Beyond the




Stress Management for Teachers: 5 Tips to Help You Survive the Holiday Season

A teacher is overwhelmed with holiday cheer

Feeling all of the holiday feels.

Right before the holiday season, things get hectic. Children are bouncing off the walls with excitement and anticipation, and we teachers are left trying to manage both our classrooms and our holiday to-do lists. When stress strikes, it can affect not only the way that we feel but how our students feel as well. That's why stress management for teachers is important. Luckily, with these strategies, you can combat stress before it hits full force.

1. Get Enough Exercise

I know—the last thing you want to hear is that you need to exercise. Everyone knows regular exercise gives you more energy, improves your mood, and works as a great stress reliever, but with so much on your plate, who has the time? You do. You just have to make it.


If you find that your schedule is leaving you sedentary, then you need to work some movement into your day. It's easier to incorporate exercise into your daily routine than you think. Take your students outside for a walk, incorporate some yoga into your mornings as a class, or even have a quick dance party to help break up the day.

Further reading: A Little Prep for Holiday Breaks Goes a Long Way

When I was feeling anxious, I knew I had to do something about it, so I researched classroom yoga and started doing poses with my students each morning. I found that we all felt better after I incorporated this small bit of movement into our day. If we didn't get the chance to do morning yoga, then I'd try and incorporate just 5-10 minutes of some type of moderate exercise, like jumping jacks, mountain climbers, or even dancing in place, to help us unwind.

2. Do a Good Deed

The holiday season is all about giving; when you do a good deed for someone other than yourself, it makes you feel good. People don't realize that giving back can actually be a remedy for stress. In fact, research from the University of Buffalo found that when people think about others, they aren't thinking about their own problems, and this distraction may reduce the effects of stress. It's like taking a little vacation from your internal stresses.

When I learned about this theory, I decided to try it out myself. I surprised my students with a special treat, anonymously paid for someone's coffee, and brought Christmas cookies for all of my colleagues. It felt wonderful to give back! I found that, whether or not you know the person, performing any act of kindness will make you feel happy.

3. Do Absolutely Nothing

Did you know that you can relieve stress by doing nothing at all? According to the American Psychological Association, practicing mindfulness is an effective way to reduce stress. Whether you take a moment to just breathe, or you sit at your desk while your students are at lunch, you're making a commitment to yourself to press the pause button and just be still in the moment.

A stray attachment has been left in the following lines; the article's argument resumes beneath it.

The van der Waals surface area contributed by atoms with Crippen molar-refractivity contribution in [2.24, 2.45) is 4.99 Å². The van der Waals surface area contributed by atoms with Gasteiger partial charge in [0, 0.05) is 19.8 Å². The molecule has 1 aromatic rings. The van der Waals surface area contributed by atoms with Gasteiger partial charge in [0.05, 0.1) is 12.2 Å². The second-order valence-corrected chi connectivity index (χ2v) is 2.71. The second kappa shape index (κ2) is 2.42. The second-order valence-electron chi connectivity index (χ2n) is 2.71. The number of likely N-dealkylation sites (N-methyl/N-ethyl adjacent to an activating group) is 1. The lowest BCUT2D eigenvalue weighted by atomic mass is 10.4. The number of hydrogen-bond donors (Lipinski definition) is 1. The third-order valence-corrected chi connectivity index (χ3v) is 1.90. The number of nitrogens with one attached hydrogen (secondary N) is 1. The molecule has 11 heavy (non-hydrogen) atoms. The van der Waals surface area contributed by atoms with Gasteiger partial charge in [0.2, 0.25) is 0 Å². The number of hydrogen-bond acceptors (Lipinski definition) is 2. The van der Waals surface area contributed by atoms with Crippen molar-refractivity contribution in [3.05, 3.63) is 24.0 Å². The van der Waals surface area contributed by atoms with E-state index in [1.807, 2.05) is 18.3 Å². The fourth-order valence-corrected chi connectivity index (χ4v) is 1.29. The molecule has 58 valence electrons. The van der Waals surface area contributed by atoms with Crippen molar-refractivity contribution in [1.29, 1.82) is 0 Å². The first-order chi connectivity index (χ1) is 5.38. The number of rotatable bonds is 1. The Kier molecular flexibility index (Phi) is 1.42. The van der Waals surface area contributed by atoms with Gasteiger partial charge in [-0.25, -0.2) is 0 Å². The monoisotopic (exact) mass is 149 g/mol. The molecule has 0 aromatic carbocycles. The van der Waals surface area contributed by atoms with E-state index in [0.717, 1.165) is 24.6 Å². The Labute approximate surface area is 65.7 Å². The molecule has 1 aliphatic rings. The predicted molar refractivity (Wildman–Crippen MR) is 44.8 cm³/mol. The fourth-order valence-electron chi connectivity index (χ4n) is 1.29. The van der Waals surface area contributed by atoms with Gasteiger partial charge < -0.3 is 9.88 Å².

The thing I love the most about mindfully doing nothing is that it can be done anywhere and at any time. Just taking a moment to slow down and notice the world helps me unwind and feel calmer. This approach is especially helpful during the holidays when you have a classroom full of excited children.

4. Challenge Your Brain

While keeping active and mediating are both great stress relievers, you can also reduce stress in a fun way by challenging your brain. Check out brain games like Sudoku or a crossword puzzle, learn a new instrument or sport, or even discover a new language. I found that keeping my mind busy helps me feel less stressed. Every day, I use an app called Peak, which offers up a lot of fun, logic-based games. It only takes about 5-10 minutes, and I can unwind during any bit of alone time I get during the school day.

5. Indulge in Dark Chocolate

Those chocolate cravings that you get may be justified after all! It turns out that eating dark chocolate may lower your levels of cortisol (the stress hormone). There are other benefits to eating dark chocolate too, such as improved mood—I know chocolate makes me happier! So when you're feeling a little stressed in the classroom, go ahead and indulge.

When I read this research, I decided to create a calming corner at my desk, outfitted with some dark chocolate and a few aromatherapy scents. Whenever I was feeling stressed throughout the day, I had my break to look forward to because I could alleviate this stress with some sweet scents and some chocolate.

Further reading: 'Tis the Season for Winter STEM Activities

The best way to survive the holiday season and truly unwind is to find what works best for you. Some teachers like to start their mornings off with a quick jog while others find serenity in mediation or giving back to others. Ultimately, stress management for teachers is a process of trial and error. So, how will you unwind this holiday season?